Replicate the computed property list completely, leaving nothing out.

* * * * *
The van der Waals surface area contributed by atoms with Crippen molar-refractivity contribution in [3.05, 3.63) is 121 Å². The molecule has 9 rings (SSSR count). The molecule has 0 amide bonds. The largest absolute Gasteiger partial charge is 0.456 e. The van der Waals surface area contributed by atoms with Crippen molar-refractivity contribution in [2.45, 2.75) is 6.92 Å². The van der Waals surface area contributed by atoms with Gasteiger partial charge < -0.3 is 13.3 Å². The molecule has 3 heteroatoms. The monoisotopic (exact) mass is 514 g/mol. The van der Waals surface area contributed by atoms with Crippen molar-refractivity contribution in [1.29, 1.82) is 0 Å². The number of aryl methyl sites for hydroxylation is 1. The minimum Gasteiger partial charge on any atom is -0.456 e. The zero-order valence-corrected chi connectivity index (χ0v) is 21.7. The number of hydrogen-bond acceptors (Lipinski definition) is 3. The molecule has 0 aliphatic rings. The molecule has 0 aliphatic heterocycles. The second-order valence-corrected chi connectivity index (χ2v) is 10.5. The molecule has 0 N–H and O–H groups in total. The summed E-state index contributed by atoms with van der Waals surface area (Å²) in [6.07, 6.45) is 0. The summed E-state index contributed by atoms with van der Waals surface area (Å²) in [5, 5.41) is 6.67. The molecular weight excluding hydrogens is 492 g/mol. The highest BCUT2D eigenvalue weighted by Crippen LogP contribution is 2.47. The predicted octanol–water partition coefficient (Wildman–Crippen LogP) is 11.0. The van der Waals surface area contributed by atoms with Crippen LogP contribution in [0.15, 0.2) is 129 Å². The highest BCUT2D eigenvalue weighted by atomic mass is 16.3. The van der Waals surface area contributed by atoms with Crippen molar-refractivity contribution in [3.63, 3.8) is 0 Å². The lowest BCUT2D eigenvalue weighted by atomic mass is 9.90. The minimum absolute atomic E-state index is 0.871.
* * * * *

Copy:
The van der Waals surface area contributed by atoms with Crippen molar-refractivity contribution in [3.05, 3.63) is 121 Å². The molecule has 9 rings (SSSR count). The molecule has 0 amide bonds. The largest absolute Gasteiger partial charge is 0.456 e. The van der Waals surface area contributed by atoms with Crippen molar-refractivity contribution in [2.45, 2.75) is 6.92 Å². The van der Waals surface area contributed by atoms with Gasteiger partial charge < -0.3 is 13.3 Å². The molecule has 3 heteroatoms. The monoisotopic (exact) mass is 514 g/mol. The van der Waals surface area contributed by atoms with Crippen molar-refractivity contribution in [1.29, 1.82) is 0 Å². The number of aryl methyl sites for hydroxylation is 1. The minimum Gasteiger partial charge on any atom is -0.456 e. The zero-order valence-corrected chi connectivity index (χ0v) is 21.7. The number of hydrogen-bond acceptors (Lipinski definition) is 3. The molecule has 0 aliphatic rings. The molecule has 0 aliphatic heterocycles. The second-order valence-corrected chi connectivity index (χ2v) is 10.5. The molecule has 0 N–H and O–H groups in total. The summed E-state index contributed by atoms with van der Waals surface area (Å²) in [6.07, 6.45) is 0. The summed E-state index contributed by atoms with van der Waals surface area (Å²) in [5, 5.41) is 6.67. The molecular weight excluding hydrogens is 492 g/mol. The highest BCUT2D eigenvalue weighted by Crippen LogP contribution is 2.47. The predicted octanol–water partition coefficient (Wildman–Crippen LogP) is 11.0. The van der Waals surface area contributed by atoms with Crippen LogP contribution in [0.15, 0.2) is 129 Å². The highest BCUT2D eigenvalue weighted by atomic mass is 16.3. The van der Waals surface area contributed by atoms with Crippen molar-refractivity contribution in [3.63, 3.8) is 0 Å². The lowest BCUT2D eigenvalue weighted by atomic mass is 9.90. The minimum absolute atomic E-state index is 0.871.